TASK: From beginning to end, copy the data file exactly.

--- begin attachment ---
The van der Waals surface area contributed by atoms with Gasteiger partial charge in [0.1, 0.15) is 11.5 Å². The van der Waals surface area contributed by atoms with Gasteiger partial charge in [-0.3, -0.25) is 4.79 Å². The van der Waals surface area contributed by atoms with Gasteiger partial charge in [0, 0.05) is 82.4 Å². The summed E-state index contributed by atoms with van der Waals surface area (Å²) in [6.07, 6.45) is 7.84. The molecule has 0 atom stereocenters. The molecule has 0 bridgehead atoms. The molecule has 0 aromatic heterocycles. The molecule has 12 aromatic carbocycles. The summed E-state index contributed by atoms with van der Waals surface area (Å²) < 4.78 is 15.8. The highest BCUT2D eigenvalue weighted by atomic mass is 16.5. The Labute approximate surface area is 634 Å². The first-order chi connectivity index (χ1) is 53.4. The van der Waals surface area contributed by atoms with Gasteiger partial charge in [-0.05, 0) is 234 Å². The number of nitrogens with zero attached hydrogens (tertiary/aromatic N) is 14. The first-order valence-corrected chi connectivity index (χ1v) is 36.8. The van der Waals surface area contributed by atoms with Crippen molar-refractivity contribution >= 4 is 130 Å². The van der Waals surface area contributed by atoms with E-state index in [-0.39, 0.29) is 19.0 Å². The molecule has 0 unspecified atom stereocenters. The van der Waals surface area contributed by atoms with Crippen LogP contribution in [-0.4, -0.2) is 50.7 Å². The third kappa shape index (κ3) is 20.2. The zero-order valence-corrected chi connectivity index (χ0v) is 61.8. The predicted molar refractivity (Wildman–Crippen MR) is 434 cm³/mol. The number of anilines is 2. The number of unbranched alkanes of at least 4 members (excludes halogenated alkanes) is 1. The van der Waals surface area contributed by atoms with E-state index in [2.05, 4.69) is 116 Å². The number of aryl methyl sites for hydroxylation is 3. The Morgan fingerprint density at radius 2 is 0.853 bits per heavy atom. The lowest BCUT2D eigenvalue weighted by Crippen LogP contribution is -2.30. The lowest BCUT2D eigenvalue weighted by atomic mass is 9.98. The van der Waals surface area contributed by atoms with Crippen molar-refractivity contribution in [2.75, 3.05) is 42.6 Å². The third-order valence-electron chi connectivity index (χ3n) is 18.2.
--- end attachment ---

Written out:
The van der Waals surface area contributed by atoms with Gasteiger partial charge in [0.1, 0.15) is 11.5 Å². The van der Waals surface area contributed by atoms with Gasteiger partial charge in [-0.3, -0.25) is 4.79 Å². The van der Waals surface area contributed by atoms with Gasteiger partial charge in [0, 0.05) is 82.4 Å². The summed E-state index contributed by atoms with van der Waals surface area (Å²) in [6.07, 6.45) is 7.84. The molecule has 0 atom stereocenters. The molecule has 0 bridgehead atoms. The molecule has 0 aromatic heterocycles. The molecule has 12 aromatic carbocycles. The summed E-state index contributed by atoms with van der Waals surface area (Å²) < 4.78 is 15.8. The highest BCUT2D eigenvalue weighted by atomic mass is 16.5. The Labute approximate surface area is 634 Å². The first-order chi connectivity index (χ1) is 53.4. The van der Waals surface area contributed by atoms with Gasteiger partial charge in [-0.05, 0) is 234 Å². The number of nitrogens with zero attached hydrogens (tertiary/aromatic N) is 14. The first-order valence-corrected chi connectivity index (χ1v) is 36.8. The van der Waals surface area contributed by atoms with Crippen molar-refractivity contribution >= 4 is 130 Å². The van der Waals surface area contributed by atoms with E-state index in [-0.39, 0.29) is 19.0 Å². The molecule has 0 unspecified atom stereocenters. The van der Waals surface area contributed by atoms with Crippen LogP contribution in [-0.4, -0.2) is 50.7 Å². The third kappa shape index (κ3) is 20.2. The zero-order valence-corrected chi connectivity index (χ0v) is 61.8. The predicted molar refractivity (Wildman–Crippen MR) is 434 cm³/mol. The number of anilines is 2. The number of unbranched alkanes of at least 4 members (excludes halogenated alkanes) is 1. The van der Waals surface area contributed by atoms with E-state index in [2.05, 4.69) is 116 Å². The number of aryl methyl sites for hydroxylation is 3. The Morgan fingerprint density at radius 2 is 0.853 bits per heavy atom. The lowest BCUT2D eigenvalue weighted by Crippen LogP contribution is -2.30. The lowest BCUT2D eigenvalue weighted by atomic mass is 9.98. The van der Waals surface area contributed by atoms with Crippen molar-refractivity contribution in [2.75, 3.05) is 42.6 Å². The third-order valence-electron chi connectivity index (χ3n) is 18.2.